The stifling of free expression is more harmful to society than any given idea which one may choose to suppress. This is even more true at a University, for how can one develop an informed opinion without being aware of the different arguments?
At Harvard, postering is a major vehicle of expression for campus organizations; in fact, for many it is their only outlet. We approve of the College's policies which prohibit, subject to severe punishment, the destruction or removal of a poster or posters from College bulletin boards and kiosks. This rule is all that protects the integrity of postering and insures that groups with something to say still be heard.
Moreover, we oppose current Harvard regulations which restrict postering to official student organizations or groups of a certain size that ask for special permission, and our standing policy is to poster for any Harvard students who do not have the administration's permission to do so in their own name.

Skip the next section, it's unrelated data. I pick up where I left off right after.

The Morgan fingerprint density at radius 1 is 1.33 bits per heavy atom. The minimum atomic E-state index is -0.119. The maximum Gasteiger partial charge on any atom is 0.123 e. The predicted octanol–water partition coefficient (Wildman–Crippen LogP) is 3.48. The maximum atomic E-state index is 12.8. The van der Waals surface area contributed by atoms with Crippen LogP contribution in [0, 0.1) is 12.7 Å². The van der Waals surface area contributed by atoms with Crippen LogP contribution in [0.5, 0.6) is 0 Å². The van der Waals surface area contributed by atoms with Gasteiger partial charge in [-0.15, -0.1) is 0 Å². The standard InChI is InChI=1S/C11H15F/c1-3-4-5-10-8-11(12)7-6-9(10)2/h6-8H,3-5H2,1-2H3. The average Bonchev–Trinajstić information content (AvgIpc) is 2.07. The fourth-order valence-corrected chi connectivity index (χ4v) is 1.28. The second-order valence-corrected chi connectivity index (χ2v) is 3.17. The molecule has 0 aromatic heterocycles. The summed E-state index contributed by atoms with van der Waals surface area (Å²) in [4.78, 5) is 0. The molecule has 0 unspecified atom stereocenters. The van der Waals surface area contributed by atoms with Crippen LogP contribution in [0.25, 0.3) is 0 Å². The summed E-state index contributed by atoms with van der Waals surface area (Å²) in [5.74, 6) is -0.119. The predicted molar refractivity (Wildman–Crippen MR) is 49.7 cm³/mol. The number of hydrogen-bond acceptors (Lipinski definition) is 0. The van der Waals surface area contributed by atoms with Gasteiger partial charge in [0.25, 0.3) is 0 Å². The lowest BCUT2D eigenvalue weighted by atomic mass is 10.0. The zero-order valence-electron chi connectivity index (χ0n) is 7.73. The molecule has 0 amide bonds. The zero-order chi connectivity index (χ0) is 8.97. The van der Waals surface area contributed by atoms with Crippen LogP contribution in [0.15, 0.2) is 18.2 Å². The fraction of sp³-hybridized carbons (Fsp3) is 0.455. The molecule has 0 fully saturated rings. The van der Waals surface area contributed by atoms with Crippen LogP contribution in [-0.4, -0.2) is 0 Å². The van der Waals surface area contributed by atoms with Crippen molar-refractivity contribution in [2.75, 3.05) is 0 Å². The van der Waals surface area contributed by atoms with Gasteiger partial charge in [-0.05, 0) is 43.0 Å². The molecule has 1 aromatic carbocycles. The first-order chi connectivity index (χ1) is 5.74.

Recently, controversy has appeared between the Association Against Learning in the Absence of Religion and Morality (AALARM) and other Harvard students, particularly those from the Bisexual, Gay and Lesbian Students' Association. In general, each group accuses the other, or its sympathizers, of removing or covering over its posters.
In one particular case, a Harvard student, Joshua Oppenheimer '96, has admitted pulling down an AALARM poster, and AALARM has insisted that he be punished. If this is true, his actions were wrong.
We hope that the whole Harvard community will keep in mind the importance of maintaining free speech; that upset individuals and groups will use appropriate methods in responding to other groups (forums, tabling, postering, protests); and that the Harvard administration will treat recent events with the appropriate concern. This is the only way for Harvard to be the center of education it claims to be. Robert W. Yalen '95 Director Civil Liberties Union of Harvard